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Biological Hydrogels Formed by Swollen Multilamellar Liposomes
- Cheng, Chih-Yang, Wang, Ting-Yu, Tung, Shih-Huang
- Langmuir 2015 v.31 no.49 pp. 13312-13320
- bile salts, biosurfactants, geometry, hydrogels, lipid content, micelles, mixing, viscoelasticity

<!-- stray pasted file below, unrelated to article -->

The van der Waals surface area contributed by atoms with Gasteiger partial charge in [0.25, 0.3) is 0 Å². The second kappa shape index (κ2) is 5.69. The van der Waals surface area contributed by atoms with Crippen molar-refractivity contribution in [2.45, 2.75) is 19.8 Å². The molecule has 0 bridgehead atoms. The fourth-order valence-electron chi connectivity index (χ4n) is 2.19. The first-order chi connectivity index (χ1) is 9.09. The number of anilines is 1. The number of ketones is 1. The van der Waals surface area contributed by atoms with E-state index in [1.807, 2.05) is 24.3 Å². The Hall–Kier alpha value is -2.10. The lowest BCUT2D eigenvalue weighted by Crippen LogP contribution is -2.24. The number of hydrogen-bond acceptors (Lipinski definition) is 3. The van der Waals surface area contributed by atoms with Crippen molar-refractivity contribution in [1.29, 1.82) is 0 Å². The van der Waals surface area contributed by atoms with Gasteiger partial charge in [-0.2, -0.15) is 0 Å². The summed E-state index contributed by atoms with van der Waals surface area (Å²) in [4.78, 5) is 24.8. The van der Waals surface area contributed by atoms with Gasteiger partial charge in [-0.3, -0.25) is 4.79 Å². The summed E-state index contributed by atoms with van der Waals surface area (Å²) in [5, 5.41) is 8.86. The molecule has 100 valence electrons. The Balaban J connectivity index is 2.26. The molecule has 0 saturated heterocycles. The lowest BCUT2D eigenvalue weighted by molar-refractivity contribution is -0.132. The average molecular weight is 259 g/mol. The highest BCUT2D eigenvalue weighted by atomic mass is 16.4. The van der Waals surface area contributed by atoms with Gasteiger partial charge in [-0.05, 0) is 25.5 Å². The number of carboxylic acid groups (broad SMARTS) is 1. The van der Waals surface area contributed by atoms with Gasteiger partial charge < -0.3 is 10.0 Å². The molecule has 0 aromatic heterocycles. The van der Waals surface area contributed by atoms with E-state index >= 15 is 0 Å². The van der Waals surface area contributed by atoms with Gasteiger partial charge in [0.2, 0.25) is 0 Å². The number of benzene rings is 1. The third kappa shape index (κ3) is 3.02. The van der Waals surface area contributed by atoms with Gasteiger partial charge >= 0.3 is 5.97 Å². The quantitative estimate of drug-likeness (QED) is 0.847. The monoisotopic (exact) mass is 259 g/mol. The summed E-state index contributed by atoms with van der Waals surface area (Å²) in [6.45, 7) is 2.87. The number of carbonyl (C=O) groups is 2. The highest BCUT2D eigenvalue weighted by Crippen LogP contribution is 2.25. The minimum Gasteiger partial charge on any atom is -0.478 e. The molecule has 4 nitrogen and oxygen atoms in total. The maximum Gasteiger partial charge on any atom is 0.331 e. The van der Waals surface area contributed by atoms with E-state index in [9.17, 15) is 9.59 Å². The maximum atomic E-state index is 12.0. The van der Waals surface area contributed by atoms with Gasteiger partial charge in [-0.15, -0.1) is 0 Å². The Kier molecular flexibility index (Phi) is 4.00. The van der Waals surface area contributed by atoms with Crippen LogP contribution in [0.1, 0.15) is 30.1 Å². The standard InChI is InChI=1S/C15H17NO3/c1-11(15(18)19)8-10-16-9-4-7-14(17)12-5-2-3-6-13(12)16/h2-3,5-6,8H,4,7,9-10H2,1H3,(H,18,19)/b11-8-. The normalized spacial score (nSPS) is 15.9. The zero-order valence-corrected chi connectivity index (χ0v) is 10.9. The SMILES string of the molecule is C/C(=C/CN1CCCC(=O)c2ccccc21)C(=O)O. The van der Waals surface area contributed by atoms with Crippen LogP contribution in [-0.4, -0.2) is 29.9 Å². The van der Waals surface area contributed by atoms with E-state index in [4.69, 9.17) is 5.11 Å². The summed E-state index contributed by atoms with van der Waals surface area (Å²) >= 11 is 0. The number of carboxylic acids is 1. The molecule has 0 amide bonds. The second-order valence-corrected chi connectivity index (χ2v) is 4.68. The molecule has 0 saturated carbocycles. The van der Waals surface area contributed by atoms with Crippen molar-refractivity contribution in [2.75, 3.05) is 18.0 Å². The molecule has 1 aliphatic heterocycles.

- The self-assembly of lecithin-bile salt mixtures in solutions has long been an important research topic, not only because they are both biosurfactants closely relevant to physiological functions but also for the potential biomedical applications. In this paper, we report an unusual biological hydrogel formed by mixing bile salts and lecithin at low bile salt/lecithin molar ratios (B₀) in water. The gel can be prepared at a total lipid concentration as low as ∼15 wt %, and the solidlike property of the solutions was confirmed by dynamic rheological measurements. We used cryo-TEM and SAXS/SANS techniques to probe the self-assembled structure and clearly evidence that the gel is made up of jammed swollen multilamellar vesicles (liposomes), instead of typical fibrous networks found in conventional gels. A mechanism-based on the strong repulsion between bilayers due to the incorporation of negatively charged bile salts is proposed to explain the swelling of the liposomes. In addition to gel, a series of phases, including viscoelastic, gel-like, and low-viscosity fluids, can be created by increasing B₀. Such a variety of phase behaviors are caused by the transformation of bilayers into cylindrical and spheroidal micelles upon the change of the effective molecular geometry with B₀.